In Your Uncertain Shadow (colour), five different colours of light project visitors’ shadows in a large scale onto the gallery wall. In another work we look up at a glass ceiling, and see a reflection not only of ourselves, but of the dark loop that hangs down across the room like a skipping rope. Combined with its reflection, this loop has become a whole circle.
More disconcerting sensory installations follow, notably Big Bang Fountain. In this, the visitor plunges through two layers of heavy black out drapes in intense darkness before emerging into an equally dark room. Every 10 seconds, a strobe light flashes once to illuminate a small installation of flowing water. The effect captures this every-changing piece for a split-second, seemingly as a sculpture. The immersive Din Blinde Passage (Your Blind Passenger) is disorienting, combining artificial dense fog with white and yellow lighting. As visitors inch though the space, arms held out to feel the way, they experience changing colours before rather gratefully emerging back into the main exhibition – apparently our eyes are making complimentary colours in response to the light, although not everyone has the same experience. I very much enjoyed the visual and aural tranquility of Beauty, in which misty water wafted to the ground in an all-black room. This was a pleasure, despite not seeing the shimmering rainbow that, depending on where you’re standing, can be visible.
The last portion of the exhibition is The Expanded Studio, a space devoted to conveying the activities and atmosphere of Eliasson’s studio in Berlin. As well as making, research and activism, we learn about his architectural offshoot Studio Other Spaces and projects such as Little Sun, the solar light designed by Eliasson for off-grid communities. We learn about the studio’s intellectual workings – one wall is devoted to a giant scrapbook of leaflets, articles, print-outs and images, including an A-Z of questions relating to everything from buying local to the difference between empathy and compassion.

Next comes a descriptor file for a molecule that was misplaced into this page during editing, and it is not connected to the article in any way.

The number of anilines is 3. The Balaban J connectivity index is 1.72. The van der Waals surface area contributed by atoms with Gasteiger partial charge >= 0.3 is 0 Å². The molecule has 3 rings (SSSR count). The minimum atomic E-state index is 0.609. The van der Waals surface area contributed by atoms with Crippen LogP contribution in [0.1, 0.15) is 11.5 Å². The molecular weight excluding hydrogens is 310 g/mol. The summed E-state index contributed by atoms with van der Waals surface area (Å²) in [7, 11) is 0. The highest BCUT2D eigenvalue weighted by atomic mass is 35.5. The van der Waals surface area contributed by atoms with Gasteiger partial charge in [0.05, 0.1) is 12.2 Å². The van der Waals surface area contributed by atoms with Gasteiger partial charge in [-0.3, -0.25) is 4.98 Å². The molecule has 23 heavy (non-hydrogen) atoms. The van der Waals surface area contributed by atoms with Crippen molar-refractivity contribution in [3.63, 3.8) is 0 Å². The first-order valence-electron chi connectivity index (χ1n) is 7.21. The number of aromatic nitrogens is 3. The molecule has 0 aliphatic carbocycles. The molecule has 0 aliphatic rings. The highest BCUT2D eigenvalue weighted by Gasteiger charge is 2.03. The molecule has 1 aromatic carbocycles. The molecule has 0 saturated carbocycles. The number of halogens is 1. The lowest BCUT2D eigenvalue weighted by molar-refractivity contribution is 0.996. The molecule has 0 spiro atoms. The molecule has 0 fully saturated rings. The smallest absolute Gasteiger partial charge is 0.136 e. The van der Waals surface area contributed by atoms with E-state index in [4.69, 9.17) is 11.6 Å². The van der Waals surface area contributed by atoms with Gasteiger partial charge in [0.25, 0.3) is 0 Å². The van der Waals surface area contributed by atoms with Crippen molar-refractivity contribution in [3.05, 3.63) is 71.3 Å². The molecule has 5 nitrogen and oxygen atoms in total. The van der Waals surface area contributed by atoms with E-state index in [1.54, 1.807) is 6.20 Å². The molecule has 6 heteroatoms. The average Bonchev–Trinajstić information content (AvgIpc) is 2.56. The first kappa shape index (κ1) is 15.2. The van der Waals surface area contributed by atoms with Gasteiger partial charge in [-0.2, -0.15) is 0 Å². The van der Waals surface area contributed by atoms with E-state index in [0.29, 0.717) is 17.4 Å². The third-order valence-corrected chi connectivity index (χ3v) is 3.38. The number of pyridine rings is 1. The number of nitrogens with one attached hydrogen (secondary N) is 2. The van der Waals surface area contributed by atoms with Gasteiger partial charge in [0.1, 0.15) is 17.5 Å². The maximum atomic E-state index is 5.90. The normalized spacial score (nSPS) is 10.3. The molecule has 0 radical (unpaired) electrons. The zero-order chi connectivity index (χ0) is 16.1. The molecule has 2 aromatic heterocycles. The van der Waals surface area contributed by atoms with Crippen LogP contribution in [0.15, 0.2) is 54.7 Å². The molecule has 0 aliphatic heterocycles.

At the very end of the exhibition, in a neat bookend to the opening Model room display, there is a table where visitors can have a go at building their own models from a construction kit - apparently the best effort might earn a place in the opening vitrine. In the Turbine Hall, visitors can help create a cityscape made of Lego bricks from 26 July–18 August in the latest instalment of Eliasson’s The Cubic Structural Evolution project.
While Eliasson’s work appeals primary to the senses of sight, sound and feel those of taste and smell are not forgotten. Inspired by the canteen at Studio Olafur Eliasson, the artist has taken over the menu of the gallery’s Terrace Bar restaurant, which is now serving organic, vegetarian, locally-sourced products. From here, diners can look out onto Eliasson’s newly installed, 11m high Waterfall sculpture on the adjacent terrace.
Although this show covers 30 years, Eliasson himself says he thinks of the exhibition as a mid-career survey. ‘There’s still lots to come, I hope,’ he says. And the thousands of visitors who are sure to enjoy this exhibition will, doubtlessly, agree.